I've lost count of how many times Donald Trump has gone after the late Sen. John McCain (R-Ariz.) this week, and though congressional Republicans have reportedly begged the president to back off, he clearly doesn't care.
In fact, in an interview with the Fox Business Network's Maria Bartiromo that aired this morning, Trump took yet another shot at the senator who's no longer able to defend himself. After a back and forth that lasted a while, the president eventually concluded:
"He was horrible, what he did with 'repeal and replace,' it was -- what he did to the Republican Party, and to the nation, and to sick people that could've had great health care, was not good. So I'm not a fan of John McCain, and that's fine."
There's no shortage of angles to Trump's preoccupation with McCain, some of which matter more than others, but what struck me as interesting about these latest comments is the fact that Trump doesn't seem to remember his own presidency especially well.
Let's take a brief stroll down memory lane.
In 2017, House Republicans, with no meaningful scrutiny or debate, passed a ridiculously regressive health care plan, intended to "repeal and replace" the Affordable Care Act. Trump, at least initially, threw his full support behind the GOP gambit, despite the fact that it contradicted most of the promises he made to the country during the campaign.
That plan died a swift death in the Senate, but Republicans in the upper chamber nevertheless hoped to advance the anti-Obamacare crusade with their own bill. That proved to be predictably challenging: GOP senators -- negotiating behind closed doors, without outside input, far from the committee process -- struggled to find a consensus.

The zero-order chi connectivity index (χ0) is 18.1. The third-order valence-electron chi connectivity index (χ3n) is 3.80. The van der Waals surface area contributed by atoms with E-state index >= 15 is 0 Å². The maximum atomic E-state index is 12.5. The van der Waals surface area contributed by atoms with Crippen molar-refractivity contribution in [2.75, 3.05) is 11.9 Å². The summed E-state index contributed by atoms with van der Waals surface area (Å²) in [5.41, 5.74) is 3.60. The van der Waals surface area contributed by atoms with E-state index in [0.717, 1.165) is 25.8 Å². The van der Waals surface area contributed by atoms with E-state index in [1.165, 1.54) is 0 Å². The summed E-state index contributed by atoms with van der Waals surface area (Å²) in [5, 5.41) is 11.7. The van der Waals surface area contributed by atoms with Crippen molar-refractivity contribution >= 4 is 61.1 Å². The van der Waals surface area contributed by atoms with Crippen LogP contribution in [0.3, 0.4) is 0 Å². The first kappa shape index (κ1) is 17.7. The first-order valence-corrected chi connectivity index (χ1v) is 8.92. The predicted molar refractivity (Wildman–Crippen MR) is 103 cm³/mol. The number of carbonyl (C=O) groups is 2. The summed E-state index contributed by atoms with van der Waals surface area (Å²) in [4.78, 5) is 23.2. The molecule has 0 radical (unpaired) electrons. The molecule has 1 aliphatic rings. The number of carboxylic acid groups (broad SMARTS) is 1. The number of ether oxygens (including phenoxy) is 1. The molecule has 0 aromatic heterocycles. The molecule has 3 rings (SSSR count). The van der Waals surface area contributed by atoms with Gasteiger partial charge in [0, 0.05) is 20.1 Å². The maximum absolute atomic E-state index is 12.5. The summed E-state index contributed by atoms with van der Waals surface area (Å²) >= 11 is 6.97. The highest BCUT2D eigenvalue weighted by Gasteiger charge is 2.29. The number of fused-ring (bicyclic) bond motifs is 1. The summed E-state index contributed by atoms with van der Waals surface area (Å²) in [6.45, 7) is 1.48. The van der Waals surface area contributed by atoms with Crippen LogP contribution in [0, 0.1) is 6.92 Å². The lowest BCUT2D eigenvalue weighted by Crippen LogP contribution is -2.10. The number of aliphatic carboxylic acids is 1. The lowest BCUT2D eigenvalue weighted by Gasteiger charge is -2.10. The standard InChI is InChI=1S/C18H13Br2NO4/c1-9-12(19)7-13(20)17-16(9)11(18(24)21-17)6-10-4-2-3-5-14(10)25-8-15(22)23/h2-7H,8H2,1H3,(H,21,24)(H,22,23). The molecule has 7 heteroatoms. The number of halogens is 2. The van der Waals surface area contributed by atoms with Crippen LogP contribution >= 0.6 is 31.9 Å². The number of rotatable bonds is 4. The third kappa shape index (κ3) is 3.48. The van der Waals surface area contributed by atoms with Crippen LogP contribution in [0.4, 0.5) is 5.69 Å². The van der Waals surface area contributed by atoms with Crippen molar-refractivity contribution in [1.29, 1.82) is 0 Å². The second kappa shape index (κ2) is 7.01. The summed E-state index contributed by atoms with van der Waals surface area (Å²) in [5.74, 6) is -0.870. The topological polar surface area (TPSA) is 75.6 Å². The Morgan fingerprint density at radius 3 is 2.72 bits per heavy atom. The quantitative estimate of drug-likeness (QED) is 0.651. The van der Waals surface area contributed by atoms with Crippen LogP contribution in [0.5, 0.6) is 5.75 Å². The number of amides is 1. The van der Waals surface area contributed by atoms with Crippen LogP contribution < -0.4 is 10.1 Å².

Eventually, Republican leaders settled on a stripped down repeal bill, known as "skinny repeal," which no one liked, but which was intended to get the GOP-led House and the GOP-led Senate to a conference committee, where Republicans would try to work out some kind of intra-party compromise.
Members were told that the bill was simply a vehicle to keep the anti-health-care process alive a little longer. It didn't work: three Republicans, including McCain, balked.
In the interview that aired this morning, Trump said McCain's vote denied "great health care" to "sick people." There is no version of reality in which that makes sense. It was an awful bill that, if implemented, would've taken the system backwards.
In fact, as the Washington Post's Greg Sargent explained this morning, what the Arizona Republican actually did was reject his party's procedural abuses, while "blocking Trump's efforts to conspire with GOP elites to sell out on his promise to his voters."
If the president is desperate to convince the world that McCain was "horrible," he'll have to do better than this.